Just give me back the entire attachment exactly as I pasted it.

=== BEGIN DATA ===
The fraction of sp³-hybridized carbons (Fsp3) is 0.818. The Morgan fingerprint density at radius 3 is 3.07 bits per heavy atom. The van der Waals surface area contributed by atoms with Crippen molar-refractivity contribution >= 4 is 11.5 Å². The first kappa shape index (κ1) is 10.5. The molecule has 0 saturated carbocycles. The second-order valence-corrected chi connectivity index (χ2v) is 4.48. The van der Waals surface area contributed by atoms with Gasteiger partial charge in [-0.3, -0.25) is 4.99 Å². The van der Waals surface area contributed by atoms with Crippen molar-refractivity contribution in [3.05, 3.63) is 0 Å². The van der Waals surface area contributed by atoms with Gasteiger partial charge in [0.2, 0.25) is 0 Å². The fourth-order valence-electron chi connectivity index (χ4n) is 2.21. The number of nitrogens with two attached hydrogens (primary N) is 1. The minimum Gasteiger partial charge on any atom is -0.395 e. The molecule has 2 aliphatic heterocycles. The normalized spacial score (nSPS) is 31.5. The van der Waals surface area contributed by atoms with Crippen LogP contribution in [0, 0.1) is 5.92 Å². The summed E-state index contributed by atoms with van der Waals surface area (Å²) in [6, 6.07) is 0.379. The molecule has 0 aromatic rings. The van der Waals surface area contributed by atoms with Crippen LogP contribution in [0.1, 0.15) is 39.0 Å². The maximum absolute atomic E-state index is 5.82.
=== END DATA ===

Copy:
The fraction of sp³-hybridized carbons (Fsp3) is 0.818. The Morgan fingerprint density at radius 3 is 3.07 bits per heavy atom. The van der Waals surface area contributed by atoms with Crippen molar-refractivity contribution >= 4 is 11.5 Å². The first kappa shape index (κ1) is 10.5. The molecule has 0 saturated carbocycles. The second-order valence-corrected chi connectivity index (χ2v) is 4.48. The van der Waals surface area contributed by atoms with Gasteiger partial charge in [-0.3, -0.25) is 4.99 Å². The van der Waals surface area contributed by atoms with Crippen molar-refractivity contribution in [3.05, 3.63) is 0 Å². The van der Waals surface area contributed by atoms with Gasteiger partial charge in [0.2, 0.25) is 0 Å². The fourth-order valence-electron chi connectivity index (χ4n) is 2.21. The number of nitrogens with two attached hydrogens (primary N) is 1. The minimum Gasteiger partial charge on any atom is -0.395 e. The molecule has 2 aliphatic heterocycles. The normalized spacial score (nSPS) is 31.5. The van der Waals surface area contributed by atoms with Crippen LogP contribution in [0, 0.1) is 5.92 Å². The summed E-state index contributed by atoms with van der Waals surface area (Å²) in [6, 6.07) is 0.379. The molecule has 0 aromatic rings. The van der Waals surface area contributed by atoms with Crippen LogP contribution in [0.1, 0.15) is 39.0 Å². The maximum absolute atomic E-state index is 5.82.